The cold and rainy weather didn’t deter sixth-grade students from learning about what’s around them during their Outdoors School Friday afternoon put on by the Blue Mountain Conservancy.
There, sixth-grade students walked from La Grande Middle School to Pete’s Pond in La Grande, said Laura Navarrete, of the conservancy.
The students went through four different stations to learn about what is in the Grande Ronde Valley’s ecosystem
The macroinvertebrates station taught the students what a macroinvertebrate is and what they do to water quality and the food chain.
“Kids then proceeded down to the pond armed with dip nets and proceeded to scoop up mud and bugs and deposit them into a pail,” Navarrete said. “(The Oregon Department of Fish and Wildlife) biologist Justin Zapata then walked the kids through a dichotomous key to identify what they had found. Discoveries included dragonfly larvae, diving beetles, stoneflies and leeched.”
Another station had animal skulls where students had to determine whether the animal was predatory, prey, carnivore, omnivore or herbivore and which sense was most important to the animal.
The next station taught them the components that make up a habitat, Navarrete said.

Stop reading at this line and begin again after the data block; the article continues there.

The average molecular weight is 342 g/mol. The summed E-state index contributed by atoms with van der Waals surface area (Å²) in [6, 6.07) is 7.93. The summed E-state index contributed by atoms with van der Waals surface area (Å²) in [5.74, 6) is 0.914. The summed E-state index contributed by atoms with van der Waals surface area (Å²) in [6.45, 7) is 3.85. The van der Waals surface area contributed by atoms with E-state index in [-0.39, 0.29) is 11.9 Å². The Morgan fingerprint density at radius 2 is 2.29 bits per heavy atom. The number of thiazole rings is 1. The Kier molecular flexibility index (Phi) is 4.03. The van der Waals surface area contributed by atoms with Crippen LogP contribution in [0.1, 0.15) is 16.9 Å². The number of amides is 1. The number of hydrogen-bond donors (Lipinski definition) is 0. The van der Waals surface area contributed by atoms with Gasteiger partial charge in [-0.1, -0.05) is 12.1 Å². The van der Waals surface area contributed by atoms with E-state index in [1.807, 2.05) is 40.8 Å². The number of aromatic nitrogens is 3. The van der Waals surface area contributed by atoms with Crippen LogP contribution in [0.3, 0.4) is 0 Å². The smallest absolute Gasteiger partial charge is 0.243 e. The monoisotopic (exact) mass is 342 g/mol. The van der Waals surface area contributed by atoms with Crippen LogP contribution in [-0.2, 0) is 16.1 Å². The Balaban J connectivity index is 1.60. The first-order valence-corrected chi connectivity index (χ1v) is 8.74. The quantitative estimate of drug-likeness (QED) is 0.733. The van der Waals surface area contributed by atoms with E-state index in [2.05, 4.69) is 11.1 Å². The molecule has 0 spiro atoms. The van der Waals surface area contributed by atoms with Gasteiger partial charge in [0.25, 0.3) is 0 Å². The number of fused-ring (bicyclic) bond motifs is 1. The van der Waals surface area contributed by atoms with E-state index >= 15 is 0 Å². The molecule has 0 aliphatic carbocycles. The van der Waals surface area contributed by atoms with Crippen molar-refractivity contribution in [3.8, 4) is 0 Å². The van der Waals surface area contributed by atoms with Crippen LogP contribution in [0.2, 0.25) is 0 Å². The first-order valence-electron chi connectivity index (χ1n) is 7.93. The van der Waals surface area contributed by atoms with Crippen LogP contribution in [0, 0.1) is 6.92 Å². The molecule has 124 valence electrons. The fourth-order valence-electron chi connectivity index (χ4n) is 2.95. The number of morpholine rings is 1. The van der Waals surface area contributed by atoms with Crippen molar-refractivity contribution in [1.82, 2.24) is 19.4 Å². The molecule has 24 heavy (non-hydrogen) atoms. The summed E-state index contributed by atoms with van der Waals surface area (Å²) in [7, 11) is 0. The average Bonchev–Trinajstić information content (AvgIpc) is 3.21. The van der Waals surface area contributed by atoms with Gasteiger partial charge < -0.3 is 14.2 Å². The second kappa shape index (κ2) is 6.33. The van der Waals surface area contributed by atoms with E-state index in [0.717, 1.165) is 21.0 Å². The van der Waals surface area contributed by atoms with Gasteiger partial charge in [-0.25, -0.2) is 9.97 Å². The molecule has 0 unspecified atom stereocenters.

Students were split into groups and assigned a species. They would have to determine whether that species would have all the habitat components they would need to survive at Pete’s Pond.
The final station focused on plant life forms and how they are different using plant form keys. The categories included grasses, grass-like plants, vines and climbing plants, shrubs and trees. The students then went on a scavenger hunt to find each life form and examine them under a microscope, Navarrete said.
“This gives the kids a better idea of what’s out there,” Navarrete said of learning outdoors. “This is the first time we’ve done it. We’d like to try and do this every year.”
Retired teachers, current teachers and volunteers helped to bring the students closer to what they’ve been learning in class, she said.
“We want to make sure people are preserving the natural conservation of the area,” she said.
Navarrete also added that if some of the students get excited about what they learned here and actually start working toward a career in one of these sections of studies then it makes what they did on Friday that much more important.
“This is really valuable for the rest of their life,” Navarrete said.